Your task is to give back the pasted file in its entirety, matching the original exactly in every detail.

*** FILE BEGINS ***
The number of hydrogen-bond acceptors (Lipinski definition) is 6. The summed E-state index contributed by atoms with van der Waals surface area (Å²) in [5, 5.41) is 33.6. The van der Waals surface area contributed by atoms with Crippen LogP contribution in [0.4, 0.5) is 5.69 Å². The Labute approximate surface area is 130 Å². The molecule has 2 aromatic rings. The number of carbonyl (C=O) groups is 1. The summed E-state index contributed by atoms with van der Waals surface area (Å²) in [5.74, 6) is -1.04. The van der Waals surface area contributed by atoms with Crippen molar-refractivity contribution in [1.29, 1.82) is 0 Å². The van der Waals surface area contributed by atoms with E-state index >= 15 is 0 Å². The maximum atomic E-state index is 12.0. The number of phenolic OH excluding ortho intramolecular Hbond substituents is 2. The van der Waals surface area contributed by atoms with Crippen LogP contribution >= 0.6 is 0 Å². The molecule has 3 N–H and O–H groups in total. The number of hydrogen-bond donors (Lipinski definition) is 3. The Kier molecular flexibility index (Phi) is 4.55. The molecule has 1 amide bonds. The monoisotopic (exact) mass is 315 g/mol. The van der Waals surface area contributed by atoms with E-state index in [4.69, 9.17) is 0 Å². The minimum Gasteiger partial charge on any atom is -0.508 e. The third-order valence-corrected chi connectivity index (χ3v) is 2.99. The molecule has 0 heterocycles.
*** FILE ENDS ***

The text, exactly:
The number of hydrogen-bond acceptors (Lipinski definition) is 6. The summed E-state index contributed by atoms with van der Waals surface area (Å²) in [5, 5.41) is 33.6. The van der Waals surface area contributed by atoms with Crippen LogP contribution in [0.4, 0.5) is 5.69 Å². The Labute approximate surface area is 130 Å². The molecule has 2 aromatic rings. The number of carbonyl (C=O) groups is 1. The summed E-state index contributed by atoms with van der Waals surface area (Å²) in [5.74, 6) is -1.04. The van der Waals surface area contributed by atoms with Crippen molar-refractivity contribution in [1.29, 1.82) is 0 Å². The van der Waals surface area contributed by atoms with E-state index >= 15 is 0 Å². The maximum atomic E-state index is 12.0. The number of phenolic OH excluding ortho intramolecular Hbond substituents is 2. The van der Waals surface area contributed by atoms with Crippen LogP contribution >= 0.6 is 0 Å². The molecule has 3 N–H and O–H groups in total. The number of hydrogen-bond donors (Lipinski definition) is 3. The Kier molecular flexibility index (Phi) is 4.55. The molecule has 1 amide bonds. The monoisotopic (exact) mass is 315 g/mol. The van der Waals surface area contributed by atoms with E-state index in [4.69, 9.17) is 0 Å². The minimum Gasteiger partial charge on any atom is -0.508 e. The third-order valence-corrected chi connectivity index (χ3v) is 2.99. The molecule has 0 heterocycles.